Soufflés Made Simple
6:00pm – 9:00pm

$45 per person. Reserve your spot early, limited to just 25 students!

Angela McKeller will take you further down the culinary path, deep into the heart of Paris. Or at least you’ll feel like that is where you are! French for “puff up”, Angela will demonstrate just how easy these seemingly difficult, but impressive dishes are for dinner and dessert! On the menu: Shrimp Soufflé with Creamy Dill Sauce; Spinach and Ricotta Soufflé and Dark Chocolate Soufflé. Bring out your inner Julia Child, get ready for Summer and say “Bon appétit!”

Saturday, June 5, 2010
Simple Summer Desserts Sampling and Brew Tasting
1pm – 3pm

$29 per person, or attend both Fri & Sat Afternoon classes for the just $47! Limited tickets available, buy tickets in advance to guarantee your spot.

Angela McKeller will offer samples of the most delicious summer dessert recipes she’s developed and encountered during her culinary career. On the menu: Chef Mike Carrino’s Cherry and Apple Tart to Angela’s own Flambéd Brandied Peaches to Chef Jerry Solomon’s Zabayon, a simple but delicious Italian custard served with mixed berries, you’ll experience it all! And yes, these all go great with your favorite beer! While this is a sampling of desserts and beers, it is also an opportunity to get to know Chef Angela McKeller, ask her as many questions as you can think of about these delicious desserts and become acquainted with one of Asheville’s best microbreweries and their brews!  Again, live music by Davin McCoy and The Coming Attractions will make this afternoon experience even more amazing.

Iron Chef Competition!
6:30pm -9:30 pm

$65 per person.  Reserve your spot early, limited to just 25 students!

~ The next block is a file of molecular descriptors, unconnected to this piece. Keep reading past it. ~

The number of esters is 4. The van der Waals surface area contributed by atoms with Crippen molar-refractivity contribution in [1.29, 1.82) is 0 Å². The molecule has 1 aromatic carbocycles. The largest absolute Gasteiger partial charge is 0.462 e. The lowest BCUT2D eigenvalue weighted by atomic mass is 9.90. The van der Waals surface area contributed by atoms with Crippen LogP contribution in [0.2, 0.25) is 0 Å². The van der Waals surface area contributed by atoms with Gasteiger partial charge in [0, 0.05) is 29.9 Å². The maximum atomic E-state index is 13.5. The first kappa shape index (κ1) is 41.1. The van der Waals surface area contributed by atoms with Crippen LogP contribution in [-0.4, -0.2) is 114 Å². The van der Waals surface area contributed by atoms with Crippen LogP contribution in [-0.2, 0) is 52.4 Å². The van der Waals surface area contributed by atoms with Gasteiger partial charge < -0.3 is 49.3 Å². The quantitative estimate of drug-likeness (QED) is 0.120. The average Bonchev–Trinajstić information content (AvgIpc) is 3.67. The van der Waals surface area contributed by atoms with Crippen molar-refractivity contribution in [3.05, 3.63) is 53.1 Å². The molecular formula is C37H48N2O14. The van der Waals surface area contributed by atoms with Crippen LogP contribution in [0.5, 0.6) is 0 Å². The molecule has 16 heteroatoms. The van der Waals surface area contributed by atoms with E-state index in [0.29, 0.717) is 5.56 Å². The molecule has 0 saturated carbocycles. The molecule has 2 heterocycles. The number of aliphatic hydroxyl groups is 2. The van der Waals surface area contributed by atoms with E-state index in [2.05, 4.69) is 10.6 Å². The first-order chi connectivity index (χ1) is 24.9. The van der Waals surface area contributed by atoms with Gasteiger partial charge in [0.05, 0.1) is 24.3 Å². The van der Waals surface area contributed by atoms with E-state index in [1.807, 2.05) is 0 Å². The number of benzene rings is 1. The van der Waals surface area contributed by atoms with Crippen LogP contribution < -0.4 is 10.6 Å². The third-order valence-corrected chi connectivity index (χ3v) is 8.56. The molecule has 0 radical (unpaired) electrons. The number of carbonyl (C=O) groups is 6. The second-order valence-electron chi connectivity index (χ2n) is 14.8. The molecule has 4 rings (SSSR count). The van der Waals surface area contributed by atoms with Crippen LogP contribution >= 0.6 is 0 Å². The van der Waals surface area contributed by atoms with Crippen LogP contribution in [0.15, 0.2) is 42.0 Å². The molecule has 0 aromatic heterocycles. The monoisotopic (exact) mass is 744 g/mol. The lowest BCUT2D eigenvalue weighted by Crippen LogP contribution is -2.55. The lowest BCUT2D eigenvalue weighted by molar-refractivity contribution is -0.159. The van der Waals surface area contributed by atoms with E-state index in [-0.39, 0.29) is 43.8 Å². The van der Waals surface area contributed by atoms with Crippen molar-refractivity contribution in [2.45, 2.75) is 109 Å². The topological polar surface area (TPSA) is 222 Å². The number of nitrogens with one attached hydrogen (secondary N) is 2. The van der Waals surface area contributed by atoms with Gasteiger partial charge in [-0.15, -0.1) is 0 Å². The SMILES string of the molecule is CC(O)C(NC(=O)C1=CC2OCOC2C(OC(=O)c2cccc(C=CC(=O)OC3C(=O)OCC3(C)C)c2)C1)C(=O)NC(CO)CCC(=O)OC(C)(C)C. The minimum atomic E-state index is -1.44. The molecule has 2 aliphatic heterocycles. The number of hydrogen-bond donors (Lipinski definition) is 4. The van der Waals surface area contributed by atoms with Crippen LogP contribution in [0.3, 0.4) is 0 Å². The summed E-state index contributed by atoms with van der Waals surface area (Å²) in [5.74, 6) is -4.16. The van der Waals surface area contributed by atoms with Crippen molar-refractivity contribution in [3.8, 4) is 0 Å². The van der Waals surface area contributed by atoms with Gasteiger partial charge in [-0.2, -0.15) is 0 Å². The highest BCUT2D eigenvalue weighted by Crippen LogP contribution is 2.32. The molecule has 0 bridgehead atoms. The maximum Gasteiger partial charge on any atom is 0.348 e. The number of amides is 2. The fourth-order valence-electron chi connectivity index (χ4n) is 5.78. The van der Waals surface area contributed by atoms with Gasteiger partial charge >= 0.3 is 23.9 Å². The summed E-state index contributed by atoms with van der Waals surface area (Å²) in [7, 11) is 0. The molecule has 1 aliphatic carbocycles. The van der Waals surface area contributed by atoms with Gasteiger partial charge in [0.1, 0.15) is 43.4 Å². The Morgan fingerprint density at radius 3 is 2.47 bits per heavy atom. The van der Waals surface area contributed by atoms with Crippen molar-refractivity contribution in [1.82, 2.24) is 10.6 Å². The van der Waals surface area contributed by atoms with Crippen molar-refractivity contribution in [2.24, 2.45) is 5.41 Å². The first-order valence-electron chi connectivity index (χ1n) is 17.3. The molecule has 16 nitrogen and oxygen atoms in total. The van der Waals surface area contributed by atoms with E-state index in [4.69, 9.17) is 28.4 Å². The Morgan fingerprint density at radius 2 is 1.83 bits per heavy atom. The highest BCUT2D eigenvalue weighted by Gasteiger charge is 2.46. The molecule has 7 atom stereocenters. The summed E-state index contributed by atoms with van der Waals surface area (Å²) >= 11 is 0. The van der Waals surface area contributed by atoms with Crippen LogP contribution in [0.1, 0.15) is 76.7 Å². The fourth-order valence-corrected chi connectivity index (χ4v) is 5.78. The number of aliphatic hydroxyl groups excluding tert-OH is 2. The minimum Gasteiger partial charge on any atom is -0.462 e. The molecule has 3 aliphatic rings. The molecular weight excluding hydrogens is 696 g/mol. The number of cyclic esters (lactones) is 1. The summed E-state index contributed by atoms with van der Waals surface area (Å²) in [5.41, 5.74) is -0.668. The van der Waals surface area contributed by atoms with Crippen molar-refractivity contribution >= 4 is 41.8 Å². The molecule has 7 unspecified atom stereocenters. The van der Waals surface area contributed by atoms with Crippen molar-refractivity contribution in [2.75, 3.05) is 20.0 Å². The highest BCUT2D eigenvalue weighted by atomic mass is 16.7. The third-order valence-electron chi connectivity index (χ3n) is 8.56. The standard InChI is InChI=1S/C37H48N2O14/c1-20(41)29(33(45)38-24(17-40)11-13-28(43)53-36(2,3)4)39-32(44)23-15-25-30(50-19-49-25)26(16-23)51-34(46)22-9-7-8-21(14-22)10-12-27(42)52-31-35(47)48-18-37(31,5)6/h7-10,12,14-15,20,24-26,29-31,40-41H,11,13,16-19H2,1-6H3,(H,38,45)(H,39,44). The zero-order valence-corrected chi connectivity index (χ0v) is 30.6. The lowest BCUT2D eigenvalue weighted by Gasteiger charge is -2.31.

Who will win? The Salad Spinners or the Wire Wisks?! “Kooky” prizes to the winners!

Paired off into two groups, munching on some of Angela’s most popular dips while you “kook”, two teams will go head to head, competing to see who can create the best meal of the evening! Who judges? You do!

Everyone is given a score card to fill out without anyone else seeing. On a scale of 1-5, you try each others dishes and rate them, putting the score cards in a bowl for Angela to tally the scores while you finish dessert. The winning team gets a prize as “kooky” as Angela is!

On the menu:

Team 1:

* Goat Cheese Stuffed Figs in a Red Wine and Balsamic Reduction
* Spinach and Ricotta Ravioli in a Mushroom Cream Sauce
* Lemon Panna Cotta with Raspberry Coulis

Team 2:

* Baked Brie en Croute with Caramelized Walnuts
* Chicken Provençale
* Crepes with Strawberries and Rich Chocolate Sauce

With Asheville as the backdrop, who could ask for anything more? Beautiful scenery, delicious food, fun, kooky cooking classes, beer tastings, live music, the Biltmore Estate just around the corner and some of the best microbreweries around.

Beer, Food & Fundraising: A Combination That Can’t Miss

May 18th, 2010 by Skyla Grimes